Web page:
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Why does Canada recognize the Queen of United Kingdom as its head of state?

 Why does Canada recognize the Queen of the United Kingdom as its head of state?

Author: Waqas Rafiq

Why does Canada recognize the Queen of United Kingdom as its head of state?

The Queen of the United Kingdom is recognized as the head of state in Canada. This can be a bit confusing for some people, as Canada is its own country. So why does it have a monarchy? And why does the Queen hold this position? Let’s take a closer look at this unique relationship!

The Canadian monarchy can be traced back to the early days of European colonization. When French and British settlers arrived in what is now Canada, they brought with them the concept of a monarchical system of government. This system continued when Canada became a British colony in 1763.

Under the British North America Act of 1867, which established the Dominion of Canada, the role of the Monarch was defined as follows: “There shall be One Parliament for Canada, consisting of the Queen, an Upper House styled the Senate, and a House of Commons.” The act also stated that “the Executive Government and Authority of and over Canada is hereby declared to continue and be vested in the Queen.”

In 1931, Britain recognized Canada’s independence with the Statute of Westminster. However, Canada chose to retain the Monarch as its head of state.

The Monarch is a symbol of national unity and stability and serves as a focus for Canadian patriotism. The Queen also represents Canada abroad and is an important part of our country’s relations with other nations. For example, when Canadian troops are deployed overseas, it is the Queen who gives them their official blessing.

The Controversial History of Canada’s Monarchy

Canada has had three different monarchs since its founding in 1867: Queen Victoria, King Edward VII and his son King George V, and Queen Elizabeth II. Despite the changes in reigning monarchs, many Canadians have remained loyal to the British Crown. But, why does Canada recognize the Queen of the United Kingdom as its head of state? And, what would happen if Canada became a republic?


For centuries, the land that is now Canada was inhabited by Indigenous peoples. In the 1500s, European explorers began claiming the land for their respective countries. The French established colonies in what is now Quebec and Acadia, while the British setup colonies in Nova Scotia and Newfoundland. In 1759, the British defeated the French in the Battle of the Plains of Abraham, which marked the beginning of British rule in Canada.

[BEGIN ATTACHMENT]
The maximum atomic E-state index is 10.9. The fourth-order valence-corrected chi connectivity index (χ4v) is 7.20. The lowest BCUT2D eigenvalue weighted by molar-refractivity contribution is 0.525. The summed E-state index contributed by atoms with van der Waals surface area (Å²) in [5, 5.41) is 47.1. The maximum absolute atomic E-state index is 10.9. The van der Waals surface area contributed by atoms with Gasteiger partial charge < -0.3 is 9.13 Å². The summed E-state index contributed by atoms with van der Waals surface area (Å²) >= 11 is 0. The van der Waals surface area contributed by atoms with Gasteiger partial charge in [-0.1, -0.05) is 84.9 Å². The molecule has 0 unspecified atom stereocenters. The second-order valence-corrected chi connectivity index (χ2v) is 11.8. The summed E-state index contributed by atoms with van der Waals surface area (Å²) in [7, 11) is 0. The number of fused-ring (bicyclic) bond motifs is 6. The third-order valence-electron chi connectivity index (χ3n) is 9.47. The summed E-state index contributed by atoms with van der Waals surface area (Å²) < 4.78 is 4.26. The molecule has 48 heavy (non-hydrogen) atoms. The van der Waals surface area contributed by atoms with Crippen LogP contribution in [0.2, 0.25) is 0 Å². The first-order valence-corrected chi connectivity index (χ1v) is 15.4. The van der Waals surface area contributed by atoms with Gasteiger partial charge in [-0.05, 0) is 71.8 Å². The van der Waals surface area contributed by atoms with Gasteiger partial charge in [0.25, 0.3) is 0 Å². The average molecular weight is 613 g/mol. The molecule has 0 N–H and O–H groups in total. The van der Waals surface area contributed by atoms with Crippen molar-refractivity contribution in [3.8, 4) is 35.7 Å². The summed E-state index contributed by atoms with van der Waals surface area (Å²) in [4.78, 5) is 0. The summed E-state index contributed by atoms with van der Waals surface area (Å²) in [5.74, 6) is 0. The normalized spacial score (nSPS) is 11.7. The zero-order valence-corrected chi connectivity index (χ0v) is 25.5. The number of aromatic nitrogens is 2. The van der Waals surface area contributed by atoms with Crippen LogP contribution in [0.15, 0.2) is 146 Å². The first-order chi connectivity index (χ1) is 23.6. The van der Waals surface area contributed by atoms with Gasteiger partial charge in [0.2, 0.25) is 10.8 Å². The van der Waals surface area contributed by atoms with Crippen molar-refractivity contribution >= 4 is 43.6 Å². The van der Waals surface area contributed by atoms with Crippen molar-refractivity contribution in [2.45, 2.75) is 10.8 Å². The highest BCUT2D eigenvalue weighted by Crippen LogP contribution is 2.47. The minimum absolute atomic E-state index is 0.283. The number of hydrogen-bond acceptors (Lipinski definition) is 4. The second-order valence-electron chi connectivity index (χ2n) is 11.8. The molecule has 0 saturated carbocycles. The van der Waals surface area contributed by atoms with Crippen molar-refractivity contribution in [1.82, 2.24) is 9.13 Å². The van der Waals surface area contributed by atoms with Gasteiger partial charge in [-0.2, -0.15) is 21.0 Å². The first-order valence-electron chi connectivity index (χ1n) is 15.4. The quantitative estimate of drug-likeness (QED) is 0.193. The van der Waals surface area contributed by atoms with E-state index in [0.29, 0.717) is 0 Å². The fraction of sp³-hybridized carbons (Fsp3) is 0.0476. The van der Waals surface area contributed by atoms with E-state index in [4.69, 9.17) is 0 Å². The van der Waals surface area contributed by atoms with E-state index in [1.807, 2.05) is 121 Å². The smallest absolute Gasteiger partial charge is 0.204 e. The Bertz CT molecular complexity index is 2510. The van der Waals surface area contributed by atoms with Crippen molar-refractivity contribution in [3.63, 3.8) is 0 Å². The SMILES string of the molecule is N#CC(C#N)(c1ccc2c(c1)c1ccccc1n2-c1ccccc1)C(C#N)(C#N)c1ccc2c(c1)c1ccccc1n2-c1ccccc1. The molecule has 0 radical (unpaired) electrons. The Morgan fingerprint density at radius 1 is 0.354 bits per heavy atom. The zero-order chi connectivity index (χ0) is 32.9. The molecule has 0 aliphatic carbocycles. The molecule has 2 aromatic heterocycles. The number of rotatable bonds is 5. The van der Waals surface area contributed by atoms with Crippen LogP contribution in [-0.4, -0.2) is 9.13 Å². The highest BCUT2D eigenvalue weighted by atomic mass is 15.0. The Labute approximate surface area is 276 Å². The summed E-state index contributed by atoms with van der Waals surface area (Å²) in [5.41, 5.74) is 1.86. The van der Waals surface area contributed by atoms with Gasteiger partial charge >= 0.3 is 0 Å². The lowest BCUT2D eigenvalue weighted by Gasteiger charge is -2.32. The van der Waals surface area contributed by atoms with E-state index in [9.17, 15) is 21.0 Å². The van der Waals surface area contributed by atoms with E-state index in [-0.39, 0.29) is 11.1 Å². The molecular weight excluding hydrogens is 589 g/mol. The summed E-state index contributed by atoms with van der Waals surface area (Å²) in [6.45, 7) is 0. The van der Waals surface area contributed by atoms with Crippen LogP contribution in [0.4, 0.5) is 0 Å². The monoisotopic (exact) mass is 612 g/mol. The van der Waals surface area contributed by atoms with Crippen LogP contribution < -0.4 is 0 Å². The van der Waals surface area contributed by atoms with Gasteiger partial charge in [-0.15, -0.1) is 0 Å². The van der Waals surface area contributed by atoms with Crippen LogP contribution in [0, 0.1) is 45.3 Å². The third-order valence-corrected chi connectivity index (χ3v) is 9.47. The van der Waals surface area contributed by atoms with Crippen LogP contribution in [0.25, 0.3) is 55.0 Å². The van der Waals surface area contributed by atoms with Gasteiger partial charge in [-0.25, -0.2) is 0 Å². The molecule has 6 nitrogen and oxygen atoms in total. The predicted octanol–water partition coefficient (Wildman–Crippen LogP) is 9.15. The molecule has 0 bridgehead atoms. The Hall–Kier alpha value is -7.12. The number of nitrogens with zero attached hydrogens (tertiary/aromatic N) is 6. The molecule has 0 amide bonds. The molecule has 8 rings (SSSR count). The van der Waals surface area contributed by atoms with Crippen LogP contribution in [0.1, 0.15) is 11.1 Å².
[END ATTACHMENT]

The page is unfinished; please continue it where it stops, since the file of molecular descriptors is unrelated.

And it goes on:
Colonial Period

For most of Canada’s colonial history, the country was under British rule. As such, the head of state was the monarch of the United Kingdom. This changed in 1867 when Canada became a self-governing Dominion within the British Empire. However, the monarch remained the head of state.

Gaining Independence

In 1867, the British North America Act created the Dominion of Canada as a self-governing entity within the British Empire. However, the Act maintained that the Dominion was subject to and bound by the Constitution of the United Kingdom. This meant that even though Canadians were given control over their own country, they were still technically under British rule. In 1931, the Statute of Westminster granted full legal autonomy to Canada and other Commonwealth realms, making the Canadian monarchy independent from Britain for the first time.

Self-Government and Confederation

While the Canadian monarchy is a constitutional one, meaning the Queen doesn’t have any real power, she is still considered the head of state. This is because, when Canada was first founded, it was a colony of the British Empire. And even after Confederation in 1867, the Canadian government wanted to maintain ties with Britain. So, they kept the monarchy as a way to do that. Over time, though, there has been much debate about whether or not Canada should keep the monarchy.

The Statute of Westminster 1931, Accession to Throne Act 1937, and Letters Patent 1947

The Statute of Westminster 1931 granted full political independence to the Dominions of the British Empire, including Canada. The Accession to Throne Act 1937 confirmed that any changes to the succession of the Canadian throne would require the unanimous consent of the Canadian Parliament. The Letters Patent 1947 declared that Elizabeth II would be Queen of Canada even after she ascended to the throne of the United Kingdom, making her the first Canadian monarch.

Modern Times

In modern times, the monarchy in Canada is largely a symbolic role. The monarch does not have any political power and is not involved in the day-to-day running of the government. However, the queen or king is still considered the head of state and represents Canada on official visits abroad and at home.

Where We Stand Today

Though the monarchy has been a controversial topic throughout Canadian history, today most Canadians view it as a symbol of our country’s rich heritage. While some may see the Queen as a reminder of our colonial past, others see her as a sign of stability and tradition. Regardless of how you feel about the monarchy, there’s no denying that it plays an important role in Canadian society.



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